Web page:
It was 1972. I was a junior in high school. A number of my friends and I were sitting in the audience at the Amerika Haus in Frankfurt am Main, Germany waiting for the speaker to appear. A few minutes after 8:00pm, a gray-haired man who looked a little like Mark Twain in the shadowy light of the stage sauntered out. "Good evening," he began. He arranged his drink on the podium. Then he leaned the top half of his lanky frame on the podium's wooden top. Kurt Vonnegut's court was in session for the night.
I don't recall everything he talked about that evening, but do recall that he spoke rather critically about the nature of young people. It was his belief at the time that they were too interested in the short term solution. Hence their fascination with mood modifiers like LSD and other psychedelics. Unknown to us in the audience at the time, Kurt Vonnegut's son Mark was being institutionalized for a bout of some kind of mental illness. Mark wrote in his book about the experience that it was probably brought on because of psilocybin mushrooms. Like good kids, we sat there taking the scolding from this man who was as old as our fathers, only a lot hipper.
Two of the essential books on every literate, at least somewhat countercultural young person in the US's list at the time were Slaughterhouse Five and Cat's Cradle. The former is an antiwar novel that needs to be dusted off and read anew by every US resident who gives a shit about the direction our country has been going since it was written. We are all Billy Pilgrim -- the novel's protagonist -- and we can all decide to either make a difference or not. The second novel is an allegory about a lot of things. There's a substance called Ice-Nine that cannot touch water without instantly freezing it. Not only does this substance freeze the water it first touches, it continues to freeze all the water that that water touched and so on, potentially freezing all the water in the world. In fact, that's how the book ends. The rock band The Grateful Dead named their publishing company Ice Nine. Interestingly enough, the Grateful Dead also represented another concept presented by Vonnegut in Cat's Cradle: the karass. Simply put, a karass is a group of people who, unbeknownst to them, are collectively doing God's will in carrying out a specific, common, task. The idea became the model for more than one group of young folks trying to put together a collective living situation.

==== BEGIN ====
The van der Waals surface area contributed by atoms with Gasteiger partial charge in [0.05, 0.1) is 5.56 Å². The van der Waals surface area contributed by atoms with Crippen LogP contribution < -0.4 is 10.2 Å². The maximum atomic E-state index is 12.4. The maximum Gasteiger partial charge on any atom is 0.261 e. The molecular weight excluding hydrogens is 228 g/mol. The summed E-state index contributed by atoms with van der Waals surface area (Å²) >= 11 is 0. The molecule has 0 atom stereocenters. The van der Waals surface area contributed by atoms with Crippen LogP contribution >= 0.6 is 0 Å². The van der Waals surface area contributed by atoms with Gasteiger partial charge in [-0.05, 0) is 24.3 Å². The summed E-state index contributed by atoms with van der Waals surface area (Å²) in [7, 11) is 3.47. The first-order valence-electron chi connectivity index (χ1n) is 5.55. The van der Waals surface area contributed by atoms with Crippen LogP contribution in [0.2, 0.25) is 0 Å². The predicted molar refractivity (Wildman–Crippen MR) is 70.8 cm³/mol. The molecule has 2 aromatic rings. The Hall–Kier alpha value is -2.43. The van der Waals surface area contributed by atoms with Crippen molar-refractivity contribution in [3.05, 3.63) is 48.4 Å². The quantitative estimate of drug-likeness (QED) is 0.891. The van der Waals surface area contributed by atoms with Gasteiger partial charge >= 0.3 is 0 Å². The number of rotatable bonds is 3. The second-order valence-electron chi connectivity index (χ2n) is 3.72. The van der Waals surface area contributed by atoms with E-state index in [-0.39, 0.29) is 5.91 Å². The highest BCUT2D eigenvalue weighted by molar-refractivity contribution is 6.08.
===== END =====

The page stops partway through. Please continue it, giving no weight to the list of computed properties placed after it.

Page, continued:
Although I re-read both of the above books every couple of years, the Vonnegut novel that I favor the most is God Bless You, Mr. Rosewater. The story of Eliot Rosewater, a WWII veteran who is also the scion of a wealthy industrialist, this novel might be Vonnegut's most pointed piece of social criticism. The protagonist follows the road expected of him after his military service -- he finishes college, marries properly and joins the family business. Then he has an epiphany and decides to use his share of the family fortunes to help out the hopeless. He sets up a philanthropic office in a small town in Indiana and gives away money to anyone who asks for it. The Foundation's slogan is "Don't kill yourself, call the Rosewater Foundation." A family lawyer wants to get Eliot declared insane in order to get the money in someone else's hands. Yet that is a mere subplot. The real story is about human redemption and Eliot's belief that almost everyone has some good in them. Interspersed throughout the book are incisive critiques of the history and nature of US capitalism. Yet, it is a very funny novel.
Kurt Vonnegut's insights will be missed. It's not that no one else had or will have insights like those of Mr. Vonnegut. It's just not that likely that anyone will ever deliver them with such humor and humanity. He is already missed. Po-tee-weet.
Ron Jacobs is the author of The Way the Wind Blew: A History of the Weather Underground (Verso 1997). His first novel, Short Order Frame Up, is forthcoming from Mainstay Press. He can be reached at: email@example.com.
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